Home » News/Views » Italian scientists take a stand against the ECJ

Italian scientists take a stand against the ECJ

12 March 2019

Pudding power: members of Science for Democracy taking direct culinary action.

Italian scientists staged an unusual event in Brussels last week – they ate rice pudding in front of the European Parliament. But not just any rice pudding: it was made with rice harvested from plants developed with the gene-editing technology known as CRISPR.

CRISPR is a revolutionary technique that allows scientists to snip out a genetic sequence and insert a new one. It opens up the possibility of cures for hitherto intractable genetic diseases, including Huntington’s disease and cystic fibrosis. And it allows scientists to develop more efficient crops.

But in July last year the European Court of Justice – against all expectations and solid scientific advice – resolved that anything created with gene-editing organisms had to be treated like GMOs, genetically modified crops. That makes them subject to such restrictive and expensive conditions that it’s hardly worth creating them, say scientists.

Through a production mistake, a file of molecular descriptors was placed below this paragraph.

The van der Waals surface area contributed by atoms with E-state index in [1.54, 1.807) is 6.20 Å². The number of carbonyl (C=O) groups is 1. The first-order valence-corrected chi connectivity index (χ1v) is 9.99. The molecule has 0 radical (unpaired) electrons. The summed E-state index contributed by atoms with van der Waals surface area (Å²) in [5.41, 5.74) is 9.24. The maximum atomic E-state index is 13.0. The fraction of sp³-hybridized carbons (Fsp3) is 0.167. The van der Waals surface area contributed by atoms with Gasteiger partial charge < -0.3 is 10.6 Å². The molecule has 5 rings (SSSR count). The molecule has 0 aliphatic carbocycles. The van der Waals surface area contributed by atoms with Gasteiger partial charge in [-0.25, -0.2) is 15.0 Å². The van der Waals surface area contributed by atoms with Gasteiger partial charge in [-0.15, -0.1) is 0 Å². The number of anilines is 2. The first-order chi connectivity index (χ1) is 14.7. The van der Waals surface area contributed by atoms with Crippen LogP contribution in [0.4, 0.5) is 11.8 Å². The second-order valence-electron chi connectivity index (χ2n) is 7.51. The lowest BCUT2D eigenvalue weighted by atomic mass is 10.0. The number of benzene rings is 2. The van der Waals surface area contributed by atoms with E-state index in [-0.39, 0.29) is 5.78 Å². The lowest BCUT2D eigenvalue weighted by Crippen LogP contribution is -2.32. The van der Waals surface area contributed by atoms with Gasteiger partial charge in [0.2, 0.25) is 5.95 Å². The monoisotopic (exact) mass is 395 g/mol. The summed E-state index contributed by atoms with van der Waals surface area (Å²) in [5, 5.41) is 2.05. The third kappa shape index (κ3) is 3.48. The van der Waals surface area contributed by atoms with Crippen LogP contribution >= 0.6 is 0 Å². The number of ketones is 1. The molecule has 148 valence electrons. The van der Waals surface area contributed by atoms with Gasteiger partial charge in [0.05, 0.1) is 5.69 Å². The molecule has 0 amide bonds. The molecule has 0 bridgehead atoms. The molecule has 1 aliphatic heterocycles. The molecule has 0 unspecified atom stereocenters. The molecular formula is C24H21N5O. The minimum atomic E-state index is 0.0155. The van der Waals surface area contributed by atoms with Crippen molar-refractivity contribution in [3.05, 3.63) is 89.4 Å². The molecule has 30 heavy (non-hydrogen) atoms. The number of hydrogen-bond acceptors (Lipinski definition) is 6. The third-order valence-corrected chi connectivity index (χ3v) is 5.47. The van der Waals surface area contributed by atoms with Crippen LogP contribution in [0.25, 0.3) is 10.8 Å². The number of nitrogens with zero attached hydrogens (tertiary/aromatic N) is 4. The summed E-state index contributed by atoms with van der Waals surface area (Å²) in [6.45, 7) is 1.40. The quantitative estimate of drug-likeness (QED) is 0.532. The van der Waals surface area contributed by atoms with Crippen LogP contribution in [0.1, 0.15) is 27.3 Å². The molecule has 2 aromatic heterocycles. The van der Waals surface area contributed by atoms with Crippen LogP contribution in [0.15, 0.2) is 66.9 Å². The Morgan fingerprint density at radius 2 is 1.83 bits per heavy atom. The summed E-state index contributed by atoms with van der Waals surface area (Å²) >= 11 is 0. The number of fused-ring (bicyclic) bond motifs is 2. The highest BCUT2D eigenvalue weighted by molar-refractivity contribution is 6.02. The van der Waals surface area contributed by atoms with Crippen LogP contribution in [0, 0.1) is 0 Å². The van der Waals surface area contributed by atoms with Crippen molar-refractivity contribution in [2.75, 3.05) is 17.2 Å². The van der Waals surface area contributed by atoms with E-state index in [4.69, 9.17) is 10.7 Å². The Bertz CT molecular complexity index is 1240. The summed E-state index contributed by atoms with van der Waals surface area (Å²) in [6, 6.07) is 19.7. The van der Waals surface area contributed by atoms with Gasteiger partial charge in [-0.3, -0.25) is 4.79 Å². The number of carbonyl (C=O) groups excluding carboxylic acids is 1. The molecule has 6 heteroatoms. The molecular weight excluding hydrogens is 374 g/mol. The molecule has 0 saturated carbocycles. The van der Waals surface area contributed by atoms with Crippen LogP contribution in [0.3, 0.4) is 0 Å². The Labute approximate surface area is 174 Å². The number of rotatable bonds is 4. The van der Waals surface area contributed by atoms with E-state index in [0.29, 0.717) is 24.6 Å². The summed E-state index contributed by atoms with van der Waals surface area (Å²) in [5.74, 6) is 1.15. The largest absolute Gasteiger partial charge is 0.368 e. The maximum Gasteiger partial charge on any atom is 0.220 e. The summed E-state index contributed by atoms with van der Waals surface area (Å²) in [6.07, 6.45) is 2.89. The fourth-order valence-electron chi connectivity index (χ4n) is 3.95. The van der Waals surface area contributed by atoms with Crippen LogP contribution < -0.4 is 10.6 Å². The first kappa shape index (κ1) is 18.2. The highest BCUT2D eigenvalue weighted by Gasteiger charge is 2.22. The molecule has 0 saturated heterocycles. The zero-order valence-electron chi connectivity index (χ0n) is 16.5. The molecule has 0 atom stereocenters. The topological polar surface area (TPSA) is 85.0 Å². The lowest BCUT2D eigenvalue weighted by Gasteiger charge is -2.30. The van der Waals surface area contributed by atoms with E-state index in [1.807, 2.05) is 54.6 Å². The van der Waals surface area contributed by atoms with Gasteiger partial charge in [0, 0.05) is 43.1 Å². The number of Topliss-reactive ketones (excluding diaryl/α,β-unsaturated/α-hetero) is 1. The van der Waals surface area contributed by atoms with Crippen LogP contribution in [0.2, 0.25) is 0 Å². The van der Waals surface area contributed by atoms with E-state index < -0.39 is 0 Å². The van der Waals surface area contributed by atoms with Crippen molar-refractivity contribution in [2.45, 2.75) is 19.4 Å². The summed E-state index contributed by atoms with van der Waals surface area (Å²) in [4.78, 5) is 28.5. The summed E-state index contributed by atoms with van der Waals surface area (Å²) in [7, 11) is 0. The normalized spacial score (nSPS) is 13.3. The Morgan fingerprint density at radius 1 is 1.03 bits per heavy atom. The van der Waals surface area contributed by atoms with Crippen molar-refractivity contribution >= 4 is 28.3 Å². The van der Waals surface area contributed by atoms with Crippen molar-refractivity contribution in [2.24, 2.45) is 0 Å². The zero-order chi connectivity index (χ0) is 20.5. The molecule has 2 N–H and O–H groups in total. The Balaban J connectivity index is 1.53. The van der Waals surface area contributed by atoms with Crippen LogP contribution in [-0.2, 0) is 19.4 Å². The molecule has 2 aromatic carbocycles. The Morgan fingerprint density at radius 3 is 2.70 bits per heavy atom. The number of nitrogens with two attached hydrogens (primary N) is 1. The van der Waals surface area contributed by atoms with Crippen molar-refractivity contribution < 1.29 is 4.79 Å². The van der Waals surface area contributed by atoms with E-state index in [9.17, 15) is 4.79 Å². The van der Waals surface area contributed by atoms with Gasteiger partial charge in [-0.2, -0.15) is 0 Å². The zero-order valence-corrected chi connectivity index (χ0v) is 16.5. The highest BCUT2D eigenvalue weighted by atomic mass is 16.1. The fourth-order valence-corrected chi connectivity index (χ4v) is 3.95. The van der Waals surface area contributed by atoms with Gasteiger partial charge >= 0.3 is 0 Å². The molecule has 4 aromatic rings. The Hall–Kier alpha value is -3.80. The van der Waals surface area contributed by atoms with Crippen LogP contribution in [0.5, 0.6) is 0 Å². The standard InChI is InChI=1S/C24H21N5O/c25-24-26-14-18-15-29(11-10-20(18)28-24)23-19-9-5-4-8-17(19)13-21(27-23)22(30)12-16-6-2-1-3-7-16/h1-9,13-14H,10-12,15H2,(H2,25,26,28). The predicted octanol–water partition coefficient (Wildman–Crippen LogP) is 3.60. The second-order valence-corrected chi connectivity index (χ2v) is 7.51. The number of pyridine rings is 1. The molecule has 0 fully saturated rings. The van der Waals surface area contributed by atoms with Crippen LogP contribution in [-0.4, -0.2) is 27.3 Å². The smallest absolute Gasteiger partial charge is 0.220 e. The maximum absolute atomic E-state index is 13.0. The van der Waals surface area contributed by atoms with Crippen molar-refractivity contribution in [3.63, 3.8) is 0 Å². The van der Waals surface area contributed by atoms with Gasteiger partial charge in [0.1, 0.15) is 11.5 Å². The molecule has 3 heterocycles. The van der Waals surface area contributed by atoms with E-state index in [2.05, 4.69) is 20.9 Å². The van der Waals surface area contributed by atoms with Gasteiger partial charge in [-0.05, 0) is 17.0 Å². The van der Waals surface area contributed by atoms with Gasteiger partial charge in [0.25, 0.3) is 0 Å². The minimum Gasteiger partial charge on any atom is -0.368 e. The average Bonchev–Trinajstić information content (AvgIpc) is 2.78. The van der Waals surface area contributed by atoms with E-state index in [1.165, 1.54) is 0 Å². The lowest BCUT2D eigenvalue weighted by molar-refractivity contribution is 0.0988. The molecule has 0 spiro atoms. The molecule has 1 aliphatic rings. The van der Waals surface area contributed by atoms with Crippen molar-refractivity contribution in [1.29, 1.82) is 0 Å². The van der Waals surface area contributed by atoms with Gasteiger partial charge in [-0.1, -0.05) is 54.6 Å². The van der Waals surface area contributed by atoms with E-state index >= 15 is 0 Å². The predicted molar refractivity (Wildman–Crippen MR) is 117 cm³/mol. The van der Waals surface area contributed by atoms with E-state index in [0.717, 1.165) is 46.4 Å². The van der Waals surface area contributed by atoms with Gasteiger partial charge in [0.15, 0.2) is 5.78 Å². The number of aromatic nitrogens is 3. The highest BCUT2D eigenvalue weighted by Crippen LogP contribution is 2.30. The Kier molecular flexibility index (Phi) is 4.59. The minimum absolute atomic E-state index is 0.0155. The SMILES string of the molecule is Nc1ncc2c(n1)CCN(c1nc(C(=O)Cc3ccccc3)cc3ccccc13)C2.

At the time, research institutes, farmers and companies in the UK wrote an open letter to the government denouncing the restrictions, and calling for clarity from the government about how Brexit might free them up to do this research. But since then the research community – perhaps anxious not to be seen as indicating that Brexit might be in any way positive – has been silent on the issue.

Science for democracy

Not so the Italians, who have organised Science for Democracy  to pursue their cause. That organisation is itself a development of the Italian body Associazione Luca Costioni, founded in by a researcher with amyotrophic lateral sclerosis, a rare degenerative (and currently incurable) neurological condition.

As the Italians report, the Belgian authorities were not amused, and tried – unsuccessfully – to seize the rice pudding before it could be eaten. But they seized samples and have summoned the demonstrators to appear in Brussels on 2 April.

And in a final ironic twist, it appears that gene-edited products, including crops, might be freely imported into the EU  from the US because trade agreements specify that if the US deems a product not to be a GMO, then it cannot be treated as such in the EU.

You might almost think that the European Court of Justice is working for the US, not for the peoples of Europe!